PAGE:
After a few weekends of sightseeing around Seoul, I began to run out of important historic sites to visit. I had already visited the palaces and royal shrines and even a few interesting museums. As Seoul stretches out into the distance, engulfing towns that were once not part of the metropolis, there are other destinations of interest.That’s when I found Hwaseong Fortress, a UNESCO World Heritage Site in Suwon, which is almost an hour outside central Seoul. Construction of the fortress began in 1794 under the Joseon Dynasty by King Jeongjo to honor his father, Prince Sado, who was murdered by his own father, King Yeongjo. It was supposedly constructed in two years, which is impressive considering its size. Parts of the fortress have been restored as they suffered significant damage during the Korean War.The walls of Hwaseong stretch about six kilometers and can take about two or more hours to walk around, depending on how often one stops for photos.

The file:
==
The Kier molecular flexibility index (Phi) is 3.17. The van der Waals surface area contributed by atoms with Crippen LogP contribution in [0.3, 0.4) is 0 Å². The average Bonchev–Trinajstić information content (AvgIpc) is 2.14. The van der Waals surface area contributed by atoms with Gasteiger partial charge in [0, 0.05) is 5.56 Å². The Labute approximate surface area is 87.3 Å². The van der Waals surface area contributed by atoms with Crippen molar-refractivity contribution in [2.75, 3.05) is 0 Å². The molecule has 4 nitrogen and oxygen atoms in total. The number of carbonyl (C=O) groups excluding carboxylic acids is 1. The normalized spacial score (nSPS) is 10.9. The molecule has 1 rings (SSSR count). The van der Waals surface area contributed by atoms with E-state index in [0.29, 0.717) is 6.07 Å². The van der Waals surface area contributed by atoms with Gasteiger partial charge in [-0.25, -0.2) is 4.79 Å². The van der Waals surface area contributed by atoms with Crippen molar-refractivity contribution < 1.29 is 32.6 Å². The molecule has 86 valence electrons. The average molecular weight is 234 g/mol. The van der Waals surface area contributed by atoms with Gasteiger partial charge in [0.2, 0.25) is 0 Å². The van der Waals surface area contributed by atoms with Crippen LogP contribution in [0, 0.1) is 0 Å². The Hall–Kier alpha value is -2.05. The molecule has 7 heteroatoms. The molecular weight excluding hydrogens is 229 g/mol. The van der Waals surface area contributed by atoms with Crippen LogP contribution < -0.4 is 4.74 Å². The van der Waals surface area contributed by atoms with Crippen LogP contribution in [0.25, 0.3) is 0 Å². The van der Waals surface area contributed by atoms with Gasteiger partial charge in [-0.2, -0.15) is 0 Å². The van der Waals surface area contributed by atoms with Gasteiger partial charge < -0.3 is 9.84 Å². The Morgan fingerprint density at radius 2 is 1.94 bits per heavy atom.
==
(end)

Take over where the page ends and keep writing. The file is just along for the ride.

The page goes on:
The bus from Suwon station dropped me off in front of Paldamun Gate in the center of a busy roundabout. From there I walked in the wrong direction through the town and found a market that offered some food to tide me over until after my adventure around the fortress. I had a beautiful clear day for walking around in late June. I did not, of course, arrive in Suwon early in the morning as I should have to avoid the summer heat. The heat wasn’t as oppressive as it can be in other parts of the world in the summer, but the lack of shade made the walk around the fortress a little more difficult. There were, however, some wooded areas to hide from the sun, but those were mostly at the start of my walk.I stopped at the Suwon Hwaseong Museum for a respite from the heat — air conditioning is worth the price of admission in some cases. The museum wasn’t impressive and only took twenty minutes or so to walk through, but I took my time and enjoyed the cool air. Sometimes you need a break from all that walking and sightseeing.
I wanted to stay longer in the air conditioning, but I had one more stop before catching a bus back to the subway station. Within the walls of Hwaseong Fortress is Hwaseong Haenggung, the palace built by King Jeongjo when he supposedly planned to move the capital from Seoul. It’s a small palace and not nearly as impressive as the ones in Seoul, like Gyeongbokgung.There was a corner of the palace that allowed visitors to dress up in traditional costumes, imitation weapons included for those who want to dress as warriors instead of royalty. I arrived too late to have my turn as they were closing up shop for the day. Sorry folks, no embarrassing photos of this traveler today.